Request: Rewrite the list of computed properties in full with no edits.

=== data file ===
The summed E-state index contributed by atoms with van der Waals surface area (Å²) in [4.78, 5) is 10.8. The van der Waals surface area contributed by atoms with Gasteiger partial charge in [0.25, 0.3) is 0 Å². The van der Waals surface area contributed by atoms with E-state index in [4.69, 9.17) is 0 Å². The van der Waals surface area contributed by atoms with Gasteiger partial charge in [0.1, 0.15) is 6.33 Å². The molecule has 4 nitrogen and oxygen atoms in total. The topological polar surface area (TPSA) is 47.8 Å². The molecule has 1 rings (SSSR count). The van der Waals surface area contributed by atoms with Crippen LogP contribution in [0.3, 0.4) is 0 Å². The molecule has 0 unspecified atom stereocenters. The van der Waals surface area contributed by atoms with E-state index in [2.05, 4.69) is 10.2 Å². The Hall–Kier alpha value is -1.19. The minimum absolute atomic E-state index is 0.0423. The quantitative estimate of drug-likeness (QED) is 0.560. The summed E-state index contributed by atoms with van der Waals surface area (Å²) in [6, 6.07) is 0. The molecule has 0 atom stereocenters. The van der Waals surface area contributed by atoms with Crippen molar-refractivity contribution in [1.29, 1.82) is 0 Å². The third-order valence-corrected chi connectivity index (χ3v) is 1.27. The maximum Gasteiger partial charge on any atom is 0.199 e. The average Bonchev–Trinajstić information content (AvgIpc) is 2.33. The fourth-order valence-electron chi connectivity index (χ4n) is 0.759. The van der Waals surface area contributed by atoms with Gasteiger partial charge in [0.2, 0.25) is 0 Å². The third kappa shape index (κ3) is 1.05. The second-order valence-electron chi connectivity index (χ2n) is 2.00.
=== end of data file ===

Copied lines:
The summed E-state index contributed by atoms with van der Waals surface area (Å²) in [4.78, 5) is 10.8. The van der Waals surface area contributed by atoms with Gasteiger partial charge in [0.25, 0.3) is 0 Å². The van der Waals surface area contributed by atoms with E-state index in [4.69, 9.17) is 0 Å². The van der Waals surface area contributed by atoms with Gasteiger partial charge in [0.1, 0.15) is 6.33 Å². The molecule has 4 nitrogen and oxygen atoms in total. The topological polar surface area (TPSA) is 47.8 Å². The molecule has 1 rings (SSSR count). The van der Waals surface area contributed by atoms with Crippen LogP contribution in [0.3, 0.4) is 0 Å². The molecule has 0 unspecified atom stereocenters. The van der Waals surface area contributed by atoms with E-state index in [2.05, 4.69) is 10.2 Å². The Hall–Kier alpha value is -1.19. The minimum absolute atomic E-state index is 0.0423. The quantitative estimate of drug-likeness (QED) is 0.560. The summed E-state index contributed by atoms with van der Waals surface area (Å²) in [6, 6.07) is 0. The molecule has 0 atom stereocenters. The van der Waals surface area contributed by atoms with Crippen molar-refractivity contribution in [1.29, 1.82) is 0 Å². The third-order valence-corrected chi connectivity index (χ3v) is 1.27. The maximum Gasteiger partial charge on any atom is 0.199 e. The average Bonchev–Trinajstić information content (AvgIpc) is 2.33. The fourth-order valence-electron chi connectivity index (χ4n) is 0.759. The van der Waals surface area contributed by atoms with Gasteiger partial charge in [0.2, 0.25) is 0 Å². The third kappa shape index (κ3) is 1.05. The second-order valence-electron chi connectivity index (χ2n) is 2.00.